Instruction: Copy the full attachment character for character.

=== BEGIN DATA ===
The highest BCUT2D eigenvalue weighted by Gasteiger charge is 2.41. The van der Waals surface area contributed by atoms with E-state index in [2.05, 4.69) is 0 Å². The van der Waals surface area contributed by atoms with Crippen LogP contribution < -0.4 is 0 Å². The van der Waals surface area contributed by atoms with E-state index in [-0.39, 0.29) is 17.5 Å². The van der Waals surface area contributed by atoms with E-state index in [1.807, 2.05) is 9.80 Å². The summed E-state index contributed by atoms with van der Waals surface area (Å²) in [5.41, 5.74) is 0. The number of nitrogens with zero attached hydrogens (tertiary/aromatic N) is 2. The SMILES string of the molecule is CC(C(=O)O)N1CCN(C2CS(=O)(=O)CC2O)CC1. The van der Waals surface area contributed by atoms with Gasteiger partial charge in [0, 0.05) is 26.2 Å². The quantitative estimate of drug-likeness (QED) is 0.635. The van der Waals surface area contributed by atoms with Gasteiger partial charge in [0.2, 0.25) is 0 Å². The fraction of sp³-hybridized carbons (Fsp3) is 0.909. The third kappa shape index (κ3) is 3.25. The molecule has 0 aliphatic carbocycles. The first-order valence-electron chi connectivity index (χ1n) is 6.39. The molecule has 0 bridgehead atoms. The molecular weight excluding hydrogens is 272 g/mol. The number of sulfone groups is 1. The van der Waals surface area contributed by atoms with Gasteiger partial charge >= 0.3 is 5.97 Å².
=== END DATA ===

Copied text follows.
The highest BCUT2D eigenvalue weighted by Gasteiger charge is 2.41. The van der Waals surface area contributed by atoms with E-state index in [2.05, 4.69) is 0 Å². The van der Waals surface area contributed by atoms with Crippen LogP contribution < -0.4 is 0 Å². The van der Waals surface area contributed by atoms with E-state index in [-0.39, 0.29) is 17.5 Å². The van der Waals surface area contributed by atoms with E-state index in [1.807, 2.05) is 9.80 Å². The summed E-state index contributed by atoms with van der Waals surface area (Å²) in [5.41, 5.74) is 0. The number of nitrogens with zero attached hydrogens (tertiary/aromatic N) is 2. The SMILES string of the molecule is CC(C(=O)O)N1CCN(C2CS(=O)(=O)CC2O)CC1. The van der Waals surface area contributed by atoms with Gasteiger partial charge in [0, 0.05) is 26.2 Å². The quantitative estimate of drug-likeness (QED) is 0.635. The van der Waals surface area contributed by atoms with Gasteiger partial charge in [0.2, 0.25) is 0 Å². The fraction of sp³-hybridized carbons (Fsp3) is 0.909. The third kappa shape index (κ3) is 3.25. The molecule has 0 aliphatic carbocycles. The first-order valence-electron chi connectivity index (χ1n) is 6.39. The molecule has 0 bridgehead atoms. The molecular weight excluding hydrogens is 272 g/mol. The number of sulfone groups is 1. The van der Waals surface area contributed by atoms with Gasteiger partial charge >= 0.3 is 5.97 Å².